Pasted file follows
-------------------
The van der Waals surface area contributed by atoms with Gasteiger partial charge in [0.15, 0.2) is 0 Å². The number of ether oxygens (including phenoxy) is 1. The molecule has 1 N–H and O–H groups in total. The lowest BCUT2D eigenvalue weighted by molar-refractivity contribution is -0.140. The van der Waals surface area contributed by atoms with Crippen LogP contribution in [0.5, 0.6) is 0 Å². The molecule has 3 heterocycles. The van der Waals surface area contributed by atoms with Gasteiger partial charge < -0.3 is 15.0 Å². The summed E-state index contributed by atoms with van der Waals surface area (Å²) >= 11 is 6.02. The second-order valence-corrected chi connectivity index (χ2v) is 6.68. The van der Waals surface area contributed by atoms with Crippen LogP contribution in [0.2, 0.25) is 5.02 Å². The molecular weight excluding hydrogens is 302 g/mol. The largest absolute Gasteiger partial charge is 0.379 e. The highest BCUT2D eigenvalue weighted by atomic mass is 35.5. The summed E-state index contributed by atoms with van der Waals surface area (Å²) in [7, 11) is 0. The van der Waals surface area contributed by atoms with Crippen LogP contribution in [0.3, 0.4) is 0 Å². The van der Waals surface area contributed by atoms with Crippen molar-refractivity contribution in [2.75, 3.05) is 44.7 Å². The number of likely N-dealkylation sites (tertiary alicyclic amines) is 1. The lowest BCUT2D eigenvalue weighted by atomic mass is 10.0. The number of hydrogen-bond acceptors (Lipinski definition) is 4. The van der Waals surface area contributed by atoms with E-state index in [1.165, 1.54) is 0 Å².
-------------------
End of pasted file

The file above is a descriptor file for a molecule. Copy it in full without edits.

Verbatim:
The van der Waals surface area contributed by atoms with Gasteiger partial charge in [0.15, 0.2) is 0 Å². The number of ether oxygens (including phenoxy) is 1. The molecule has 1 N–H and O–H groups in total. The lowest BCUT2D eigenvalue weighted by molar-refractivity contribution is -0.140. The van der Waals surface area contributed by atoms with Crippen LogP contribution in [0.5, 0.6) is 0 Å². The molecule has 3 heterocycles. The van der Waals surface area contributed by atoms with Gasteiger partial charge < -0.3 is 15.0 Å². The summed E-state index contributed by atoms with van der Waals surface area (Å²) >= 11 is 6.02. The second-order valence-corrected chi connectivity index (χ2v) is 6.68. The van der Waals surface area contributed by atoms with Crippen LogP contribution in [0.2, 0.25) is 5.02 Å². The molecular weight excluding hydrogens is 302 g/mol. The largest absolute Gasteiger partial charge is 0.379 e. The highest BCUT2D eigenvalue weighted by atomic mass is 35.5. The summed E-state index contributed by atoms with van der Waals surface area (Å²) in [7, 11) is 0. The van der Waals surface area contributed by atoms with Crippen LogP contribution in [0.3, 0.4) is 0 Å². The van der Waals surface area contributed by atoms with Crippen molar-refractivity contribution in [2.75, 3.05) is 44.7 Å². The number of likely N-dealkylation sites (tertiary alicyclic amines) is 1. The lowest BCUT2D eigenvalue weighted by atomic mass is 10.0. The number of hydrogen-bond acceptors (Lipinski definition) is 4. The van der Waals surface area contributed by atoms with E-state index in [1.165, 1.54) is 0 Å².